Want the full treehouse experience without using trees as foundation? Japanese studio UID Architects completed a cantilevered wooden house in Japan that offers just that. Titled the +node, this 1,250-square-foot cedar-clad home overlooks a lush, forested sloped site in southern Japan. Comprising two perpendicular steel-frame volumes, the minimalist structure suspends the upper level of the t-shaped house 33 feet above the forest floor; a square-shaped opening allows trees to grow up through its frame.
UID Architects designed +node with a subdued all-timber palette to help the light-filled structure blend into to its forested surroundings. A diagonal pathway interrupts the upper-level rectangular volume, separating a small study to the north from the kitchen, dining, and living areas at the southern end of the cantilevered structure. A flight of stairs connects the living room to the lower level, a second perpendicular volume that is partly submerged into the embankment and comprises the master suite and child’s bedroom.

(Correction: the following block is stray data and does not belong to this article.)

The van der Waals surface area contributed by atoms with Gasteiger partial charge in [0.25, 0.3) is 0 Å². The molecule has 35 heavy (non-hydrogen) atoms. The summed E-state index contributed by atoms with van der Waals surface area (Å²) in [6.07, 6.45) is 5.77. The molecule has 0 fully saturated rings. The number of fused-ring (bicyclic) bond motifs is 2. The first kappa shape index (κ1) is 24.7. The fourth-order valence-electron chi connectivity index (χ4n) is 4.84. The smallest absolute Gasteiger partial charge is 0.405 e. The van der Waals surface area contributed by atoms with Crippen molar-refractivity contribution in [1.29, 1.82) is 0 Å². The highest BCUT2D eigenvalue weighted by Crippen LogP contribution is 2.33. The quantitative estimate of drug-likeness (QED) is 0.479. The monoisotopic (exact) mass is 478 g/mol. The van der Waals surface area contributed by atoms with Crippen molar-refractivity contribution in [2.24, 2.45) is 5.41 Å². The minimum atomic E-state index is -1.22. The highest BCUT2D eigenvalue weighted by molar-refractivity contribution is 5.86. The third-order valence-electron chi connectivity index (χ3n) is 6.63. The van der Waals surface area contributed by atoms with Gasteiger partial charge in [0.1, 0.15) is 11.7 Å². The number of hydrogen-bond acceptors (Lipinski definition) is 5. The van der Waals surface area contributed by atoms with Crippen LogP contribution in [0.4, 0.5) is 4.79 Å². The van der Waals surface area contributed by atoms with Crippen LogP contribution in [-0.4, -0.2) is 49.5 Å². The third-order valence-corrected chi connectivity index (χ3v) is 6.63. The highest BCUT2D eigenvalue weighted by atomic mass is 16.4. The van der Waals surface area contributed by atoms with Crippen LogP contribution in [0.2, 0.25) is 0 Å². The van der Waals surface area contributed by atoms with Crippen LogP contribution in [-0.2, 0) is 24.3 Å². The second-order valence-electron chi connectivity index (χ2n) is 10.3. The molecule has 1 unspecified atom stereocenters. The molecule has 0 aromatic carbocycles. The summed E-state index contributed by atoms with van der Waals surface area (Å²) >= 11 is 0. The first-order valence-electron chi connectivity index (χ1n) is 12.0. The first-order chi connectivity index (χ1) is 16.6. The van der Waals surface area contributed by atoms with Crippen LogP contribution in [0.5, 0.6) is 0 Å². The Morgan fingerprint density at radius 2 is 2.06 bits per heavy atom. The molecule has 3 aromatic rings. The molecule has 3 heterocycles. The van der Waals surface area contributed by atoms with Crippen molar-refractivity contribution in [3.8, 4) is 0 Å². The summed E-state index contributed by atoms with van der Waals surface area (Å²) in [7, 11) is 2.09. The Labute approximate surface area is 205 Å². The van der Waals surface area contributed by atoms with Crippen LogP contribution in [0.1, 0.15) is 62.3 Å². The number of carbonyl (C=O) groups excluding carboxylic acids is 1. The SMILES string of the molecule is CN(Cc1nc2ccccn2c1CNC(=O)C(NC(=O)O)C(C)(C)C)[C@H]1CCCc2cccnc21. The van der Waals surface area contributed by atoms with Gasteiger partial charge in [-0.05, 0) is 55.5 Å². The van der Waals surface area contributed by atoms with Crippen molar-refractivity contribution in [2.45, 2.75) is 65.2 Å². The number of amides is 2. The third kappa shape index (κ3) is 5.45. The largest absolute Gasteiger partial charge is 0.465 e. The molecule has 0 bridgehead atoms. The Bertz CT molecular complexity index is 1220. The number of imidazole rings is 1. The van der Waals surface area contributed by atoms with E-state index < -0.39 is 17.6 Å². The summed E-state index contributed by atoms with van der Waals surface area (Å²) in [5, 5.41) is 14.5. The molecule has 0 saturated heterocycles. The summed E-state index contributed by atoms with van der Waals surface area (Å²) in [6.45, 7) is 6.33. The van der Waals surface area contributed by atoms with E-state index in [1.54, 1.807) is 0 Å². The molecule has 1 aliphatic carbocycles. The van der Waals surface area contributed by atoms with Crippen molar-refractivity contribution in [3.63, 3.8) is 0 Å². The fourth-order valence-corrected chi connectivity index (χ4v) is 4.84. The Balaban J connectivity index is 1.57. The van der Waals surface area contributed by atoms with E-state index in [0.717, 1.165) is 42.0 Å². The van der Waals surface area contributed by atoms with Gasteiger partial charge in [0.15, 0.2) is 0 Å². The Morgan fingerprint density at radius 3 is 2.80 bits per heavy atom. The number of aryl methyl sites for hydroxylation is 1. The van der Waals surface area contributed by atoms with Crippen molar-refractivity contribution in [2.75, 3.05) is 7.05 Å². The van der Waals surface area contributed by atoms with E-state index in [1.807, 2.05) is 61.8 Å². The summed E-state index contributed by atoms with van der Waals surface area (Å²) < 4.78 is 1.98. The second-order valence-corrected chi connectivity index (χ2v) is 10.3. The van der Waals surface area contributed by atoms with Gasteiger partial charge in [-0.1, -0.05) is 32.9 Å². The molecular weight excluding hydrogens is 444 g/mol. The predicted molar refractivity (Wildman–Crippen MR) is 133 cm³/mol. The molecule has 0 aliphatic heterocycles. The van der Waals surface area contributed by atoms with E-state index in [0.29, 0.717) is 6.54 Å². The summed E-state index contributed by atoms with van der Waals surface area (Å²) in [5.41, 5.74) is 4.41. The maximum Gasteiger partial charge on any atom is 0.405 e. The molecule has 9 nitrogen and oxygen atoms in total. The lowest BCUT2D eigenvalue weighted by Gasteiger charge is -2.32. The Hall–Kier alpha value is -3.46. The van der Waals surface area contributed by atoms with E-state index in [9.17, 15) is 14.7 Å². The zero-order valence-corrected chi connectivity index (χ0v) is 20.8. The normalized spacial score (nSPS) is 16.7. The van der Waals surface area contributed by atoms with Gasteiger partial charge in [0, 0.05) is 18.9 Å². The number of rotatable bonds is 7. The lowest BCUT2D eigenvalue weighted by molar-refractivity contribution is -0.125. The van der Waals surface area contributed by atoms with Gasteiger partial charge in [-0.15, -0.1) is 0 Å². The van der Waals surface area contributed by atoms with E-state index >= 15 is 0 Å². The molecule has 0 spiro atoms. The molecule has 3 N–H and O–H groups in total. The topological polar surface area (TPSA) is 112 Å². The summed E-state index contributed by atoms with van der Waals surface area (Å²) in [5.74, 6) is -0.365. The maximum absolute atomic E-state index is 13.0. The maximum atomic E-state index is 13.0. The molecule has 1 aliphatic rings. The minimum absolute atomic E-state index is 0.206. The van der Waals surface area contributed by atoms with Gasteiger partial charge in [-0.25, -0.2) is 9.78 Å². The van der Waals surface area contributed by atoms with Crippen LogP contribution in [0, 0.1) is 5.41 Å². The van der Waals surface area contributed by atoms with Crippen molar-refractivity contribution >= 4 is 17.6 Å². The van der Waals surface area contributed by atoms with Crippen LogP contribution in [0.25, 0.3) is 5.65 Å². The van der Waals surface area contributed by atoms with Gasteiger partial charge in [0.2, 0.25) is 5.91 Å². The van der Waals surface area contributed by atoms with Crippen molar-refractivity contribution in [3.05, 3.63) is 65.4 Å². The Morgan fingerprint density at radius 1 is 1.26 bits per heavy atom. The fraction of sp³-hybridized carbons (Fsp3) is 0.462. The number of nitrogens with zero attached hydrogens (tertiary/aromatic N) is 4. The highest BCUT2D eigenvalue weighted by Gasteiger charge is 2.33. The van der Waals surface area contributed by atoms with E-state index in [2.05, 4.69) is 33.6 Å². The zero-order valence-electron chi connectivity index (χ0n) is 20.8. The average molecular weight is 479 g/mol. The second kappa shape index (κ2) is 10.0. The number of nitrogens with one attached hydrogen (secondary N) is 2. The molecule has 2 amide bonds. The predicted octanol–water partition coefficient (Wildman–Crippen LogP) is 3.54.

“The site is located at the node point of nature and human-made places,” writes architect Keisuke Maeda. “I thought about a place for animals, plants and human beings.” Skylights and large glazed openings open the house up to views of the landscape and fill the interior with natural light. At the end of the cantilever, the architects created rectangular openings to allow a tree to grow up through the structure. Raw plywood covers the interior walls and is complemented by pale cherry flooring.
Images via UID Architects, © Hiroshi Ueda